South Hadley honors Ted Belksy with plaque at Riverfront Park
SOUTH HADLEY - Political leaders and residents honored the late Ted Belsky on Saturday, unveiling a plaque with his name to recognize his decades of hard work on many projects including advocating to build a new park in town beside the Connecticut River.
A section of the Hadley Falls Canal Park is now called the Ted Belsky Overlook. Located along Canal Street in the Falls Village, it offers a wide vista of the river.
The plaque inscription reads: "In recognition of his enduring effort to document the historic significance of Hadley Falls Canal and advocate for its protection, conservation, and preservation."
Belsky died four years ago when he was 87.
The Holyoke native moved to South Hadley in 1956, and taught history at American International College from 1969 until his retirement in 1982.
Although no longer a professor, Belsky continued teaching about the importance of the Hadley Falls Canal, the first navigational one in the country. Until his death he worked to raise awareness of its role in the town's development.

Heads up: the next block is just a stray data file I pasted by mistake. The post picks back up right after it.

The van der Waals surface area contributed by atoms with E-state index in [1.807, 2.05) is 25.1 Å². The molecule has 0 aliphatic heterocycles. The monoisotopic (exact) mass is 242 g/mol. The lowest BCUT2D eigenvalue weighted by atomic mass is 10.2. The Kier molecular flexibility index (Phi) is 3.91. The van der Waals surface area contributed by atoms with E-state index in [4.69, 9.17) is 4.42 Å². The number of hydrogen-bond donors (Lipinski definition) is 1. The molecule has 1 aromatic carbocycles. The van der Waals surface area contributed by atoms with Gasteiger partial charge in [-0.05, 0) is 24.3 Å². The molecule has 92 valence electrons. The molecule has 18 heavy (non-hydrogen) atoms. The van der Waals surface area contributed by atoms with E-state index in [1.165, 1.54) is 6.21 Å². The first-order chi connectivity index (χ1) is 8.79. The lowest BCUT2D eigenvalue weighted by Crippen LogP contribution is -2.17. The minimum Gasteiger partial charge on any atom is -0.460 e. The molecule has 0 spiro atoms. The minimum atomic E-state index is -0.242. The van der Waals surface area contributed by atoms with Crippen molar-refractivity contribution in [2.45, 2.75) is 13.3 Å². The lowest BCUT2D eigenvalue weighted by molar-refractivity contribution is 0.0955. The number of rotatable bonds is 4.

In a 2011 interview with The Republican, Belsky said the Hadley Falls Canal "made possible the development of industrial New England all the way up to the Canadian border."
"As the Industrial Age in South Hadley got started, they used the canal as a raceway to bring water to flow over the turbines in the mill. That's how the mills got their power," he said in the interview. "At one time, more paper was generated here than in all of New England combined...The Congressional Record used to be printed on South Hadley paper."
U.S. Rep. Richard Neal, D-Massachusetts, attended the May 12 ceremony to honor Belsky, who was one of his professors when he attended American International College.
"He was a great friend, to me, professionally and personally," Neal said following Saturday's ceremony.
"He fulfilled the title of citizen every day of his life," he said.
Belsky's three sons, Michael, Charles and Richard attended the ceremony.
"We thank you for honoring Ted in this manner," Charles "Chip" Belsky said. "Canal Park is a quintessential Ted Belsky project."
Former state Sen. Stan Rosenberg, D-Amherst, spoke during the ceremony, quoting from a section of the Langston Hughes poem, titled Freedom's Plow:
The eyes see there materials for building,
See the difficulties, too, and the obstacles.
The mind seeks a way to overcome these obstacles.
The hand seeks tools to cut the wood,
To till the soil, and harness the power of the waters.
Then the hand seeks other hands to help,
A community of hands to help-
Thus the dream becomes not one man's dream alone,
But a community dream.
Not my dream alone, but our dream.
Not my world alone,
But your world and my world,
Belonging to all the hands who build.